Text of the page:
Achebe Colloquium on Africa
The Achebe Colloquium on Africa, convened at Brown University by the famed Nigerian novelist Chinua Achebe, brings together an international group of scholars, officials from African governments, the United Nations, the United States, the European Union, and other organizations for intense deliberation and exchange of ideas on the importance of strengthening democracy and peace on the African continent.
Chinua Achebe (1930-2013)
For many decades, Professor Achebe worked to build greater understanding of Africa through his uncompromising political commentary, social critique, and creative writing.
Born in Ogidi, an Igbo village in Nigeria, Chinua Achebe studied at University College (now the University of Ibadan). His first novel, Things Fall Apart, is the most widely read work of African fiction, having sold more than 12 million copies in English alone. It has been translated into 50 languages. His other prominent works include No Longer at Ease, Arrow of God, A Man of the People, and Anthills of the Savannah.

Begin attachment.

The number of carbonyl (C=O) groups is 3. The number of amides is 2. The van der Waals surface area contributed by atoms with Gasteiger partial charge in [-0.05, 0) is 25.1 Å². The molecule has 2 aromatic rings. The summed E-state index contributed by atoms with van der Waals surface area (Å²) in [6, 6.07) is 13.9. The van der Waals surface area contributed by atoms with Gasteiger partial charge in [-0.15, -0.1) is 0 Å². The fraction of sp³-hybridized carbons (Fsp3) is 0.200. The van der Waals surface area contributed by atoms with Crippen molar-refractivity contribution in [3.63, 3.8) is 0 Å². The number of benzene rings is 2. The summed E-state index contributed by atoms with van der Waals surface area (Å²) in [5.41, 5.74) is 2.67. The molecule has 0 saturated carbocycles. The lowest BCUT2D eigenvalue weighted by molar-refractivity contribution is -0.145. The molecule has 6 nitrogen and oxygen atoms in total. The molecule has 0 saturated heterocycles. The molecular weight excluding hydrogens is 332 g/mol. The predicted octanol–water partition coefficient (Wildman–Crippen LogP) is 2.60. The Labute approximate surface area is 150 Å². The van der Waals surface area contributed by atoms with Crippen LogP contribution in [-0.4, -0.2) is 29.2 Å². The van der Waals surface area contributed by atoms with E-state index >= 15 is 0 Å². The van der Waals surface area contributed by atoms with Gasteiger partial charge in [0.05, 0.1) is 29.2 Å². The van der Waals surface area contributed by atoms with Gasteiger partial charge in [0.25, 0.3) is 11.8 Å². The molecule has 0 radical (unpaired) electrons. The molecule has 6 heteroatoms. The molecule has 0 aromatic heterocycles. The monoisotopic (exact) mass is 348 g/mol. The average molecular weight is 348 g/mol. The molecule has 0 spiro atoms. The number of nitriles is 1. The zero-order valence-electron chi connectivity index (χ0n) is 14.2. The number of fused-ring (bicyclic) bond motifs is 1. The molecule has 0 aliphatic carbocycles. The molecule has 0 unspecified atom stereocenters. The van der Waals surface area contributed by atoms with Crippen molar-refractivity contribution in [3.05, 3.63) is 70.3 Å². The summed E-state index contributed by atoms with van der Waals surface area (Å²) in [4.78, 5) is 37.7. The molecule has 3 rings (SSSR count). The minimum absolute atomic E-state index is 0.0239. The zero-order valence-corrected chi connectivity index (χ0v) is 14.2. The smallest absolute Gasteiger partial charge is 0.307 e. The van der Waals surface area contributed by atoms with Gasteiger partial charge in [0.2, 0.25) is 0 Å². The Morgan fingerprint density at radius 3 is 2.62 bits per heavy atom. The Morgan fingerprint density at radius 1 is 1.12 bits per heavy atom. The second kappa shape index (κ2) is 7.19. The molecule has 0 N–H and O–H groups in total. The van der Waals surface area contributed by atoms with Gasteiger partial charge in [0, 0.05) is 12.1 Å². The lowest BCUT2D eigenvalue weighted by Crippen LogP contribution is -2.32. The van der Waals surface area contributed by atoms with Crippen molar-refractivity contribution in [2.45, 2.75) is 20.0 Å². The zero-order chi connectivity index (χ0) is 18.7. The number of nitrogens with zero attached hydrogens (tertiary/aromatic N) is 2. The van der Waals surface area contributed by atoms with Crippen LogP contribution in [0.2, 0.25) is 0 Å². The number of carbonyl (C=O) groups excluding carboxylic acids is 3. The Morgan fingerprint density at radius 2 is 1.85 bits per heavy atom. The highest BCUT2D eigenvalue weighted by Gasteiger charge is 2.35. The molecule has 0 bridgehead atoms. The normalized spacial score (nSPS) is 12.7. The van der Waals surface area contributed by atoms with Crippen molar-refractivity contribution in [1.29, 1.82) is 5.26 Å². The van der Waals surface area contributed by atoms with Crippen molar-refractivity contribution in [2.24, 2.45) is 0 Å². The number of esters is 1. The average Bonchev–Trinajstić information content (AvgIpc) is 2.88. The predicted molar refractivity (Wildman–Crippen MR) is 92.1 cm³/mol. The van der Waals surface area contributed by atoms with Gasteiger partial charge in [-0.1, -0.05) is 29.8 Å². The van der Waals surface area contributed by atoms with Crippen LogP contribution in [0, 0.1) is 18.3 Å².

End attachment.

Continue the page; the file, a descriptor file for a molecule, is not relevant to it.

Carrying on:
Professor Achebe was the recipient of numerous honors. He was awarded the Man Booker International Prize for outstanding fiction in 2007 and the 2010 Dorothy and Lillian Gish Prize, one of the largest and most prestigious awards in the arts. Among his more than 40 honorary degrees is an honorary Doctor of Humane Letters from Brown University, where he served in the Department of Africana Studies as the David and Marianna Fisher University Professor and Professor of Africana Studies and founded the Chinua Achebe Colloquium on Africa, an initiative dedicated to his life’s work to foster greater knowledge of Africa.